standardize other protocols for use in exchanging SNMP messages in the
   future, only UDP is currently standardized for this purpose.

   In order to claim full compliance with the SNMP Specification, an
   implementation would have to use UDP for SNMP message exchange.

4.  Interoperability

   Interoperability is the degree to which the equipment produced by one
   vendor can can operate with equipment produced by another vendor.

   Related to Interoperability is compliance with a standard.  Everything
   else being equal, a device that complies with some standard is more
   likely to be interoperable than a device that does not.

   For commercial product development, the pros and cons of developing an
   interoperable product must be weighed and a choice made.  Both
   engineering and marketing organizations participate in this process.

   The Internet is the single largest market for SNMP systems.  A large
   portion of SNMP systems will be developed with the Internet as a
   target environment.  Therefore, it may be expected that the Internet's
   needs and requirements will be the driving force for SNMP.  SNMP over
   UDP/IP is specified as the "Internet Standard" protocol.  Therefore,
   in order to operate in the Internet and be managed in that environment
   on a production basis, a device must support SNMP over UDP/IP.  This
   situation will lead to SNMP over UDP/IP being the most common method
   of operating SNMP.  Therefore, the widest degree of interoperability
   and widest acceptance of a commercial product will be attained by
   operating SNMP over UDP/IP.

   The preponderance of UDP/IP based network management stations also
   strongly suggests that an agent should operate SNMP over UDP/IP.

   The results of the interoperability decision drive a number of
   technical decisions.  If interoperability is desired, then SNMP must be
   operated over UDP/IP.

5.  To Transport or Not To Transport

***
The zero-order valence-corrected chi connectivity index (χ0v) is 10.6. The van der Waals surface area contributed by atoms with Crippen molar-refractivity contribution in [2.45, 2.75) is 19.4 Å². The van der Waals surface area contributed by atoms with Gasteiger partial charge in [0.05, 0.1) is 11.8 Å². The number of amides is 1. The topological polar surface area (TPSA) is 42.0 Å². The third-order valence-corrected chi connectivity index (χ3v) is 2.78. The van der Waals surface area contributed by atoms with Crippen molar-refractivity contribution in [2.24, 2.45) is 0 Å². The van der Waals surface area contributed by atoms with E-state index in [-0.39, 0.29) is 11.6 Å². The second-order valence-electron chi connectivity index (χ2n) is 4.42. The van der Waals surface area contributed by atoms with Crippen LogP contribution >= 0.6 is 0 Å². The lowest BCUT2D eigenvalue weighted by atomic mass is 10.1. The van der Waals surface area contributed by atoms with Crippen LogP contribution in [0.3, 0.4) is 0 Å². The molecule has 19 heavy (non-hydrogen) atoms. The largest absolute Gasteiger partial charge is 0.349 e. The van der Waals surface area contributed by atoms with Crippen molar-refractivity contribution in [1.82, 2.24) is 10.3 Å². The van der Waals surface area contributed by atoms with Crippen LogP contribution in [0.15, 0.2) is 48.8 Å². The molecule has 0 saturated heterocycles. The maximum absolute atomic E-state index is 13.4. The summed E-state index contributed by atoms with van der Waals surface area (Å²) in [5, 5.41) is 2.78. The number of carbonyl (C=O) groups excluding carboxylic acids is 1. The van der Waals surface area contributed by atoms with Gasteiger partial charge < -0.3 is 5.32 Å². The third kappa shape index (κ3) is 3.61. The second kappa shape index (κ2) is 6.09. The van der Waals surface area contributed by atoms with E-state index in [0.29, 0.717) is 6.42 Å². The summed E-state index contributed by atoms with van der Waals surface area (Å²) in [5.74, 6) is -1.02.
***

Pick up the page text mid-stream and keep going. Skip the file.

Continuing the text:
A major issue is whether SNMP should run on top of a transport-layer
   protocol (such as UDP) or not.  Typically, the choice is to run over a
   transport/network/data link protocol or just run over the datalink.
   In fact, several protocols have been published for operating SNMP over

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   several different datalink and transport protocols.

   Operation of SNMP over a Transport and Network protocol stack
   is preferred.  These protocols provide at least five functions
   that are of vital importance to the movement of SNMP packets
   through a network:

          o Routing
               The network layer provides routing functions, which
               improves the overall utility of network management.  The
               network has the ability to re-route packets around failed
               areas.  This allows network management to continue
               operating during localized losses of service (It should
               be noted that these losses of service occur not only
               because of failures, but also for non-failure reasons
               such as preventive maintenance).

          o Media Independence
               The network layer provides a high degree of media
               independence.  By using this capability, many different
               types of network elements may be managed.  Tying SNMP to
               a particular data link protocol limits the management
               scope of those SNMP entities to just those devices that
               use that datalink protocol.

          o End-to-End Checksum
               The end-to-end checksum provided by transport protocols
               improves the reliability of the data transfer.

          o Multiplexing/Demultiplexing
               Transport protocols provide multiplexing and
               demultiplexing services.  These services facilitate the
               many-to-many management relationships possible with SNMP.

          o Fragmentation and Reassembly
               This is related to media independence.  IP allows SNMP
               packets to transit media with differing MTU sizes.  This
               capability is not available for datalink specific
               transmission schemes.

               Fragmentation and Reassembly does reduce the overall
               robustness of network management since, if any single
               fragment is lost along the way, the operation will fail.
               The worse the network operates, the higher the
               probability that a fragment will get lost or delayed.
               For monitoring and data gathering while the network is
               operating normally, Fragmentation and Reassembly is not a
               problem. When the network is operating poorly (and the

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               network operators are typically trying to diagnose and
               repair a failure), small packets should to be used,